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Author: Subject: How to distinguish the name :Calcium Nitrate ; Calcium Ammonium Nitrate (CAN) and Granular CAN ?
celia1095
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[*] posted on 21-4-2016 at 07:38
How to distinguish the name :Calcium Nitrate ; Calcium Ammonium Nitrate (CAN) and Granular CAN ?


How to distinguish the name :Calcium Nitrate ; Calcium Ammonium Nitrate (CAN) and Granular CAN ?

Sometimes people said Calcium Nitrate,but exactly they mean Calcium Ammonium Nitrate (CAN) .

Very confused. anyone know ?

Thanks

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PHILOU Zrealone
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[*] posted on 21-4-2016 at 09:57


Calcium Nitrate is simply Ca(NO3)2 eventually with water of crystalisation.

Calcium Ammonium Nitrate (CAN) or Granular CAN is simply a mix of NH4NO3 and Ca(NO3)2 (eventually with water of crystalisation)

I guess that you may find the difference on the label by the % nitrogen (N) vs amount of Ca...
CAN must be richer at N since NH4NO3 contains 2 N atoms per molecule...




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BromicAcid
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[*] posted on 21-4-2016 at 14:33


Of course when you say CAN I think of Cerric Ammonium Nitrate which in my circles is the most common use for that abbreviation. Unfortunately you have to sometimes infer the identity of a chemical from the context but it SHOULD be identified somewhere before the acronym is employed. In a book this might be just before the introduction in a table or it could be interwoven in the text.



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hissingnoise
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[*] posted on 22-4-2016 at 00:27


Quote:
Of course when you say CAN I think of Cerric[sic] Ammonium Nitrate which in my circles is the most common use for that abbreviation.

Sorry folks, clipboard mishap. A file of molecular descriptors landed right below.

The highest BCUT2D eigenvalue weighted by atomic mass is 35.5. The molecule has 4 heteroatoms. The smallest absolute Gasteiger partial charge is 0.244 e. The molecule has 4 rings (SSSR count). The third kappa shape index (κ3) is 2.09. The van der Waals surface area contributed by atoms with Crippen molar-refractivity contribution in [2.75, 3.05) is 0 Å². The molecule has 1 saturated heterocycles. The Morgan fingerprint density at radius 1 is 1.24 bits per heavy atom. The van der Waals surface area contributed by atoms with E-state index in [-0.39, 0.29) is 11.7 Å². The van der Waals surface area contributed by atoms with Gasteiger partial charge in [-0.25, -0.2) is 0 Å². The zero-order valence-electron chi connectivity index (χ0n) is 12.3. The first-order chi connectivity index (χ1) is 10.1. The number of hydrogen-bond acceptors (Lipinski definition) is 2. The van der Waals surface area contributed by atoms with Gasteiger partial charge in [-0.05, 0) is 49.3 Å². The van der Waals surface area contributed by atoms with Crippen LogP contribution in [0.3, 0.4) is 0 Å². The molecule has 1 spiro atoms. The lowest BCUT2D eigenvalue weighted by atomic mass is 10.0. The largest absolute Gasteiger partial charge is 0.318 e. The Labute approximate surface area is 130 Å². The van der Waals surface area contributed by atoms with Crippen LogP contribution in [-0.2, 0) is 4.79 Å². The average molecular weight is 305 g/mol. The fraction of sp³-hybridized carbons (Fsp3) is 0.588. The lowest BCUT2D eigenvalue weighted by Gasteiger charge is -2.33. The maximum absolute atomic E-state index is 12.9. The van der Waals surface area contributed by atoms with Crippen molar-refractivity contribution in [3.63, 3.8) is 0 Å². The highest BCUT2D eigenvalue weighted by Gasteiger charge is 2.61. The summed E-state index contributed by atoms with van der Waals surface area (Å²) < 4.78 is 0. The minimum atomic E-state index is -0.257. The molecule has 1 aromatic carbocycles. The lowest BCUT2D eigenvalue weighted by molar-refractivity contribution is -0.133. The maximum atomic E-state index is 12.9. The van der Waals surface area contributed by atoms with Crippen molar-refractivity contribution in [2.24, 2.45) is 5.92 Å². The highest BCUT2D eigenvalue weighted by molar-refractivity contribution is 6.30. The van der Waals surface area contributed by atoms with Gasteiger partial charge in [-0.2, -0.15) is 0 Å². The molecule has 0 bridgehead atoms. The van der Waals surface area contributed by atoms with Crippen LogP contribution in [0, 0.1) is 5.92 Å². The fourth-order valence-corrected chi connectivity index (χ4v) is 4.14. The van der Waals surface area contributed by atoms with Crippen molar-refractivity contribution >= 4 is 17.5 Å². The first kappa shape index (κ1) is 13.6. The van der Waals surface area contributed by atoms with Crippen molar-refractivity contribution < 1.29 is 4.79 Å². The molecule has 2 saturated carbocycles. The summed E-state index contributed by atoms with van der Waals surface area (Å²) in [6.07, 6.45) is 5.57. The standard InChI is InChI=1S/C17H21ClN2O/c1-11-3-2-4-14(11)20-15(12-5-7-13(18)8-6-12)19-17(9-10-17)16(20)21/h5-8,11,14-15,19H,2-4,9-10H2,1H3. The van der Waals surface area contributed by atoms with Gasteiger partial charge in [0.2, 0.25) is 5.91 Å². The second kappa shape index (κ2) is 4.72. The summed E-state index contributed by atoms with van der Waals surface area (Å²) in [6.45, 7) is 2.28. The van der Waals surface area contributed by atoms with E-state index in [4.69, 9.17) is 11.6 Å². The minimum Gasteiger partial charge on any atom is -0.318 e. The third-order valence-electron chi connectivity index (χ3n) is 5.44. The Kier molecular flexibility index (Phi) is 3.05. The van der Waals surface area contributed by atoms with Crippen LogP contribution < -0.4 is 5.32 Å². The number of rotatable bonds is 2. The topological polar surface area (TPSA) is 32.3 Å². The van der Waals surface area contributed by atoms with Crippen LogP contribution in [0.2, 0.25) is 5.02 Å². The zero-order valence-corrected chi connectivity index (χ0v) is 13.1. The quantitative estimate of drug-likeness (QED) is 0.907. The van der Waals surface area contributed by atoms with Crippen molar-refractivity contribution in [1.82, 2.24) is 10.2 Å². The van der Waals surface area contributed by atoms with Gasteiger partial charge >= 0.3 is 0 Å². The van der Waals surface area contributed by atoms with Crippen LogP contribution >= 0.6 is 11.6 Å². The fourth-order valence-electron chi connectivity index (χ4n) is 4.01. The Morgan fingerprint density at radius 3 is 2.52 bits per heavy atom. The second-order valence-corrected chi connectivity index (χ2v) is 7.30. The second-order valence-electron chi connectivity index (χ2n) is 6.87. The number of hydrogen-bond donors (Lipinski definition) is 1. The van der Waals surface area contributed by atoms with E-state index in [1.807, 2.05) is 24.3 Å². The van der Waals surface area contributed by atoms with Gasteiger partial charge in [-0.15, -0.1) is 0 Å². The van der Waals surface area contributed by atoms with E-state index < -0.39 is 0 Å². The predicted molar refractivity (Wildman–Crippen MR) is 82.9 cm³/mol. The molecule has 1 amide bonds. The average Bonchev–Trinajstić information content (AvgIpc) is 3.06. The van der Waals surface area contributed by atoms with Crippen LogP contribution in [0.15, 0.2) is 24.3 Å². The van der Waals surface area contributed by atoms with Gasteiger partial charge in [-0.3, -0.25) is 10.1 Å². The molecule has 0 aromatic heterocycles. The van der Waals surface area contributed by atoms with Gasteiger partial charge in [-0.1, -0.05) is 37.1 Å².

Just not common enough, apparently? :D

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PHILOU Zrealone
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[*] posted on 25-4-2016 at 07:36


YES WE CAN! (B.Obama) ;) :D :P



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[*] posted on 27-4-2016 at 18:00


Quote: Originally posted by PHILOU Zrealone  


Calcium Ammonium Nitrate (CAN) or Granular CAN is simply a mix of NH4NO3 and Ca(NO3)2 (eventually with water of crystalisation)


CAN can also be AN mixed with Lime

ammonium nitrate-based fertilisers with dolomite, limestone, and/or calcium carbonate

http://www.yara.co.nz/crop-nutrition/products/yarabela/7660-...

usually around 70-<80% AN to avoid additional regulations around ammonium nitrate storage in some countries.

NPK wont help as the ratio can vary depending on brand.

If in doubt find the MSDS



[Edited on 28-4-2016 by feacetech]
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[*] posted on 28-4-2016 at 05:25


Add sodium carbonate to its solution to see if CaCO3 precipitates
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RogueRose
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[*] posted on 28-4-2016 at 19:41


I have come CalNit 15.5-0-0 and IDK what it is.. It is manufactured by Yaris. When dissolved in water, filtered, then boiled to evap an ammonia smell eminates from it. After a complete dissolve and recrystalization to anhydrous form, a VERY pungent ammonia smell is present when KOH is added to it. If the 2 compounds are mixed dry, it will hiss, get hot and emit very strong ammonia smell.

So, I don't know if this is truly Ca(NO3)2 or what.
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hissingnoise
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[*] posted on 29-4-2016 at 00:47


Quote:
If the 2 compounds are mixed dry, it will hiss, get hot and emit very strong ammonia smell.

Ammonium nitrate releases small amounts of ammonia in boiling water and KOH being very hygroscopic reacts because it retains moisture!

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yobbo II
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[*] posted on 29-4-2016 at 03:49



http://www.yara.us/us-safety-data-sheets/agriculture-data-sh...
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hissingnoise
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[*] posted on 29-4-2016 at 04:40


Yara, a major international company that likely wouldn't exist were it not for the Birkeland Eyde NO2 generator!

Their UnikaKali fert. is KNO3, BTW!

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